4 February, 2016
One of the aims of the ANiSEED project is to find and map evidence that, in the past, ice has covered the mountains here in Marie Byrd Land.
To do this, we would normally walk around our field area looking for rocks and shapes in the landscape that we think, due to their shape and appearance, must have been transported or eroded by past ice cover. It can, however, be very hard to get an overall picture of an area from walking around it because there are often patterns that you can’t see from close up. This season, our field guide Alistair Docherty and I have been using a drone to overcome this problem, providing images at a higher resolution than the best available satellite imagery.
After successful testing over the summer in the UK, and a somewhat shaky start to its field season, our IRIS+ UAV (unmanned aerial vehicle or drone for short), which we have more affectionately called ‘Jerome’, came good and has proved its worth. It has now amassed over Antarctic 50 flights in a 6-week spell, supporting the satellite mapping and cosmogenic sampling in the ANiSEED project, and is enabling us to produce very detailed 3D maps of selected sites. Mostly, Jerome has been flying entirely on its own, having been instructed to follow a pre-programmed set of GPS points to photograph and map the areas where we are working.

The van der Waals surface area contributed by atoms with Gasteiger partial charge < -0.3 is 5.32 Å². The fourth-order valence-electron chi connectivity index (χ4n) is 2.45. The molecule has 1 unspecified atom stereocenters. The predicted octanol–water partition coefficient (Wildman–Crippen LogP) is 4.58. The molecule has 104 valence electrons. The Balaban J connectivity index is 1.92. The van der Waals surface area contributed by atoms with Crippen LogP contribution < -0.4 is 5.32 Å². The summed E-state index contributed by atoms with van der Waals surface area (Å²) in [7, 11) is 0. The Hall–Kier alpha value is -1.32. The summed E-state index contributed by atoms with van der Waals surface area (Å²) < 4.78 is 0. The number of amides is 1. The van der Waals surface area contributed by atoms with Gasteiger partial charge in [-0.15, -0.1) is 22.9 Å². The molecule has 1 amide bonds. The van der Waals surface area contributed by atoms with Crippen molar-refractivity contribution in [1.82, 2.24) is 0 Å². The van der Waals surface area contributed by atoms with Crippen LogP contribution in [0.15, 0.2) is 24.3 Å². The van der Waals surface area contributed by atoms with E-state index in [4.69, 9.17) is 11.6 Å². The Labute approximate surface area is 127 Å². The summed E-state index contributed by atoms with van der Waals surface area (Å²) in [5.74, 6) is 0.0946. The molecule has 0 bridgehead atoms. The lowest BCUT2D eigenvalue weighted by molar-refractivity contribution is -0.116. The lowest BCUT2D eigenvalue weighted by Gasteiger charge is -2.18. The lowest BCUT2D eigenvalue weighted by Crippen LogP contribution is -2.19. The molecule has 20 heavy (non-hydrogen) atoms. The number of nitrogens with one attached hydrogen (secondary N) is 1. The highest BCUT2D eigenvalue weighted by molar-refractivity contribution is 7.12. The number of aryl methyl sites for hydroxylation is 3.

During these flights, Al and I have been reduced to mere bystanders, ready to take over should it encounter any difficulties, but largely watching passively as it completes its tasks with almost routine precision every time. We have only had to step in on a couple of occasions: when it became a bit too windy, and its batteries dropped a bit close to the ‘return-to-launch’ power level.
In summary, Jerome has had a successful trip. It seems to have enjoyed flying around the wide open spaces and spectacular scenery of the Mount Murphy range, although it’s hard to tell because all it ever does is beep at us.
Video courtesy Steve Roberts and Al Docherty